Children's Literature
In high school the overweight and lonely Myrtle found comfort in her weird companion Margaret and her coven where the focus was on earth, moon, and menstrual flow. College is just as bad. An art student, Myrtle is rooming with the lithe dancer, Jada, whose healthy eating habits are in direct contrast to Myrtle's calorie-laden comfort food. It is a difficult time of hiding in her room, self-loathing, and bitter memories of Margaret. Encouraged by the coffee shop owner to submit her work in his art show, Myrtle finds her voice and expression in her drawing. When she overhears others refer to her as a nympho-psycho-lesbo she flees to the safety of her room. There, in the mirror, she confronts her true self and literally and figuratively redefines the meaning of beauty and is able to take the first steps toward healing old wounds with Margaret. In a matter of a few painful weeks, Myrtle embarks on a journey of self-discovery finding not only herself but also a key to the past. Teens who feel isolated will identify with Myrtle and those who do not may find that this book is a wake-up call to open their eyes to the so-called "misfits" around them. Crisp, clean writing laced with gentle humor makes this a quick and satisfying read. 2000, Front Street Books, Ages 14 to 18, $15.95. Reviewer: Beverley Fahey
Myrtle's Saturday nights during high school were spent in The Den, otherwise known as her friend Margie's basement. It was here that the group met and honored the prehistoric earth mother and bountiful figure of the Venus of Willendorf. There Myrtle gained insight about herself that she actually did not acknowledge until she was in college. Myrtle's less than perfect body caused her confusion and anger throughout high school. She carries her anguish to college and consequently manages to alienate herself from nearly everyone. Her roommate, Jada, with the body of a fashion model, tries to draw Myrtle into a world of cosmetics and thinness, but she rejects this world and goes about finding her own path through her paintings and drawings. It is through her art that Myrtle defines and completes her acceptance of herself. This story portrays an overweight adolescent's anxiety with painful accuracy. Myrtle's quick wit and naturally sarcastic tone get her through many difficult situations, including a disastrous first showing of her paintings at a local coffee shop. The humorous tone helps tell a story about an important and serious subject—one of body image and sexuality. The author's first novel for young adults, this book is a story that will connect with female adolescents who have ever felt out of place or at odds with their peers. VOYA CODES: 3Q 2P J S (Readable without serious defects; For the YA with a special interest in the subject; Junior High, defined as grades 7 to 9; Senior High, defined as grades 10 to 12). 2000, Front Street, 128p, $15.95. Ages 13 to 18. Reviewer: Anne Liebst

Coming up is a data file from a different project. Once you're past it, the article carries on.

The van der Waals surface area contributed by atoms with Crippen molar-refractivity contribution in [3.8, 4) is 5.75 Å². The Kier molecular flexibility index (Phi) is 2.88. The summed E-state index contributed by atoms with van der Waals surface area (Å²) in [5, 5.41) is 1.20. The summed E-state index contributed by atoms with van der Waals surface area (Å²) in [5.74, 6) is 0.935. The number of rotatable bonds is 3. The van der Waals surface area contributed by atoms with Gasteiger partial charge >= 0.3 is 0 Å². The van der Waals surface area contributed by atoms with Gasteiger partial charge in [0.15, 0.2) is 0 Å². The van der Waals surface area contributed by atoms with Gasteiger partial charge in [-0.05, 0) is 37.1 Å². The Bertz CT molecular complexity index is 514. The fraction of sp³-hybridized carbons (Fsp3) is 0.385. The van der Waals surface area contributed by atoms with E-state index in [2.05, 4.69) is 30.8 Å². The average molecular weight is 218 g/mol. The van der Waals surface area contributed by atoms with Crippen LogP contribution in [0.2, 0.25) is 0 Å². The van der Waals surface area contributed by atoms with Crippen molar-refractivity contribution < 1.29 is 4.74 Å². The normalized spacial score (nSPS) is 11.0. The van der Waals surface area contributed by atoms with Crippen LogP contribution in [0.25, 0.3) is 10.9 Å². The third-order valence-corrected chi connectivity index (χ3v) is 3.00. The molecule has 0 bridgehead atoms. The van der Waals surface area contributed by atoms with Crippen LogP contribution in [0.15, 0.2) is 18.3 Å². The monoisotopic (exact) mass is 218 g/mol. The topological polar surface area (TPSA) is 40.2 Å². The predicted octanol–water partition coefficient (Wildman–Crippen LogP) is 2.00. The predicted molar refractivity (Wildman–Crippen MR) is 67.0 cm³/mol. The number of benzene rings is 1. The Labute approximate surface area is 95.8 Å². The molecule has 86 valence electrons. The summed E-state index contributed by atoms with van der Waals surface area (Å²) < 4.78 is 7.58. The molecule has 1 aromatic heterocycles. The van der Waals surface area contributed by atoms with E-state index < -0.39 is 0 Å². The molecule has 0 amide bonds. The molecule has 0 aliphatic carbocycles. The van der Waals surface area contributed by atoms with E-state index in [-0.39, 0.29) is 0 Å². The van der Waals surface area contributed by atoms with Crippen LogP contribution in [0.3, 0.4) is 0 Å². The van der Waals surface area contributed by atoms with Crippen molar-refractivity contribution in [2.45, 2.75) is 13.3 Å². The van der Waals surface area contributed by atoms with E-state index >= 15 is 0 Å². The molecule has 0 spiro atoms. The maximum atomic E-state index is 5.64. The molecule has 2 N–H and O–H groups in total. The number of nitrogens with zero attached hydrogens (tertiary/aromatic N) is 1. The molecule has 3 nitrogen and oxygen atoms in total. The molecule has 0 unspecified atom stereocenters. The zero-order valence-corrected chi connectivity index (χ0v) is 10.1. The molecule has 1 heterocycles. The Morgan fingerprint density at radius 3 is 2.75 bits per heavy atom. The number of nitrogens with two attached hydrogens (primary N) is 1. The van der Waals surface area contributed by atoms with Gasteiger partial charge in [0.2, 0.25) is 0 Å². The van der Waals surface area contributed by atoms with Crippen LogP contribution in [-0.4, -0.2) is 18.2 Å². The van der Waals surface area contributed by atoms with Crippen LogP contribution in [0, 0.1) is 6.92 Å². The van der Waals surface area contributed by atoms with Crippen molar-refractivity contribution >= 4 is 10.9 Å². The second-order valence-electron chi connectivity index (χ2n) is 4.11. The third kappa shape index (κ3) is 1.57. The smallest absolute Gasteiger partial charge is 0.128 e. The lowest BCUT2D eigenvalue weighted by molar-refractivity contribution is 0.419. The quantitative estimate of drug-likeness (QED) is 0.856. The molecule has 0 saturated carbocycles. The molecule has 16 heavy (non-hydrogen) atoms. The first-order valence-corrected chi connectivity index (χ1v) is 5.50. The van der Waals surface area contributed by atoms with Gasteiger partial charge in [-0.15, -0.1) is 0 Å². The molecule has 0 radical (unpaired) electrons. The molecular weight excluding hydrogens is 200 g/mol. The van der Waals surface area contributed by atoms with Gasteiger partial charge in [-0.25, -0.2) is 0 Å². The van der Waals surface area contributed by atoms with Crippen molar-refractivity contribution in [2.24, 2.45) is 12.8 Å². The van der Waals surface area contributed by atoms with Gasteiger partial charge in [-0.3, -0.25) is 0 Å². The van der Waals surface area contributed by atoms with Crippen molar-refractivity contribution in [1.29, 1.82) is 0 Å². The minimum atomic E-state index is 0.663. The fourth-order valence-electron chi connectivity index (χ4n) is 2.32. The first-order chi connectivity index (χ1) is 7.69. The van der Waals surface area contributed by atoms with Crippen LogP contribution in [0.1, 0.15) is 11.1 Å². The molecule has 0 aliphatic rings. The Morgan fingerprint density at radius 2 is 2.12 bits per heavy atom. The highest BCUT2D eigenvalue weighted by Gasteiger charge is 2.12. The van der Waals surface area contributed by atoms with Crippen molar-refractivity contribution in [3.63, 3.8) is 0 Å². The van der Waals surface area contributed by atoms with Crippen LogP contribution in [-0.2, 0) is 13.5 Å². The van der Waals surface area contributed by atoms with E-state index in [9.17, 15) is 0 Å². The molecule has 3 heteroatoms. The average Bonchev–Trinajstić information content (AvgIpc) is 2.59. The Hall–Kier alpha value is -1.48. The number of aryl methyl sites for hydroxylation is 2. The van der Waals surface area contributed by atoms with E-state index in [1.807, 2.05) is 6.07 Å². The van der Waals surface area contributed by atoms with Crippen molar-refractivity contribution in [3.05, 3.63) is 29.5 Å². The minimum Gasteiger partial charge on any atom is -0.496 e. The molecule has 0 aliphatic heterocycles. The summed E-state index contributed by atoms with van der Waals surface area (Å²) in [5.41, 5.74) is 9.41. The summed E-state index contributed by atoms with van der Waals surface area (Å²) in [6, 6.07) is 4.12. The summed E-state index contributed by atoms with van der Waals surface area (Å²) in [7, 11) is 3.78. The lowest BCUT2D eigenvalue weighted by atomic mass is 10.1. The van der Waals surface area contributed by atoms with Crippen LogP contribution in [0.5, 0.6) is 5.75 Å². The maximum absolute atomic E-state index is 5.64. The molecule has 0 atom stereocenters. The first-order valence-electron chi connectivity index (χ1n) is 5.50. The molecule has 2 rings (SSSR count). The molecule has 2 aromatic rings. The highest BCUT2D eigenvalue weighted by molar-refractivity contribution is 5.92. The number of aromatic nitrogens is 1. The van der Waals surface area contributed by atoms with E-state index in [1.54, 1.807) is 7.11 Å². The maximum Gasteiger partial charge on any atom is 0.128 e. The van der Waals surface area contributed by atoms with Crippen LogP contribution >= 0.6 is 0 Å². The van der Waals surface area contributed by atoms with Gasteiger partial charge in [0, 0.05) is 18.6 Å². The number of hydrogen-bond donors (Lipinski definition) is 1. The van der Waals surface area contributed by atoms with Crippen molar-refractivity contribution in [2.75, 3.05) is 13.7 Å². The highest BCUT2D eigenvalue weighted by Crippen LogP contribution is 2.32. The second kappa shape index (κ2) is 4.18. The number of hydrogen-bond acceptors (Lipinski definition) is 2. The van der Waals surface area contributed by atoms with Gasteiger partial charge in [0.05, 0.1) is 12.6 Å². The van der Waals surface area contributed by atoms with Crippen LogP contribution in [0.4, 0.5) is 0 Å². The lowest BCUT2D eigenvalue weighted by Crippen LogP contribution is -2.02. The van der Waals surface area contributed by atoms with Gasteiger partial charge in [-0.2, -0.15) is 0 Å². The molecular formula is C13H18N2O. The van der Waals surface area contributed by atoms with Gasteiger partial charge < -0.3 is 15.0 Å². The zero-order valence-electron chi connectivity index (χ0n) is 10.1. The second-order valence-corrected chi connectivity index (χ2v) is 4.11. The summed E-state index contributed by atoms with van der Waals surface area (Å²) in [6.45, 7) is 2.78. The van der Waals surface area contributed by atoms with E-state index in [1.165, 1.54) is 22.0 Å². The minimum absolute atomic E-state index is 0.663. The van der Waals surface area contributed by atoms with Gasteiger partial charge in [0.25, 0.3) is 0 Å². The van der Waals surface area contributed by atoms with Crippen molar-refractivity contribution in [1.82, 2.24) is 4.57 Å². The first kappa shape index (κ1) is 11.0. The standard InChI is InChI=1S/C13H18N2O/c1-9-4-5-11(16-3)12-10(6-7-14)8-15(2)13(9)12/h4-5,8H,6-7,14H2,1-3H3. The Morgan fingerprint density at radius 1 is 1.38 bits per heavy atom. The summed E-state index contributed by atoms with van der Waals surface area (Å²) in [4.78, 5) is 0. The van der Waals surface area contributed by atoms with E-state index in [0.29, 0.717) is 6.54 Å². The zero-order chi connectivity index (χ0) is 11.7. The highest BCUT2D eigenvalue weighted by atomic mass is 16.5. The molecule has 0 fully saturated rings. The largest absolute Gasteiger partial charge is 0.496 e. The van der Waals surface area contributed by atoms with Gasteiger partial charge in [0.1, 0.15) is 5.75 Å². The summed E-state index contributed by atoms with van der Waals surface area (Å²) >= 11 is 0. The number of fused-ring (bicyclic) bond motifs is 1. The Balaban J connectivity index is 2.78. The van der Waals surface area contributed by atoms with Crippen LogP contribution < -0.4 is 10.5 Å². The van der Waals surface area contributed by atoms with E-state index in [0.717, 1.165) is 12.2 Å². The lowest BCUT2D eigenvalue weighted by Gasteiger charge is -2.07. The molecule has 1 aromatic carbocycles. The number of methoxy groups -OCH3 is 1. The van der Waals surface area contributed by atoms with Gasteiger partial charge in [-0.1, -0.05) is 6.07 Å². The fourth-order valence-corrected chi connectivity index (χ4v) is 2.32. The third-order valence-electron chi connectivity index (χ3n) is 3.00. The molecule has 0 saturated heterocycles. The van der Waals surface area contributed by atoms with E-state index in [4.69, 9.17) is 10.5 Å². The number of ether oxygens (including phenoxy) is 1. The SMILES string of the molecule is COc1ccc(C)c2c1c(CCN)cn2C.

SOURCE: VOYA, December 2000 (Vol. 23, No. 5)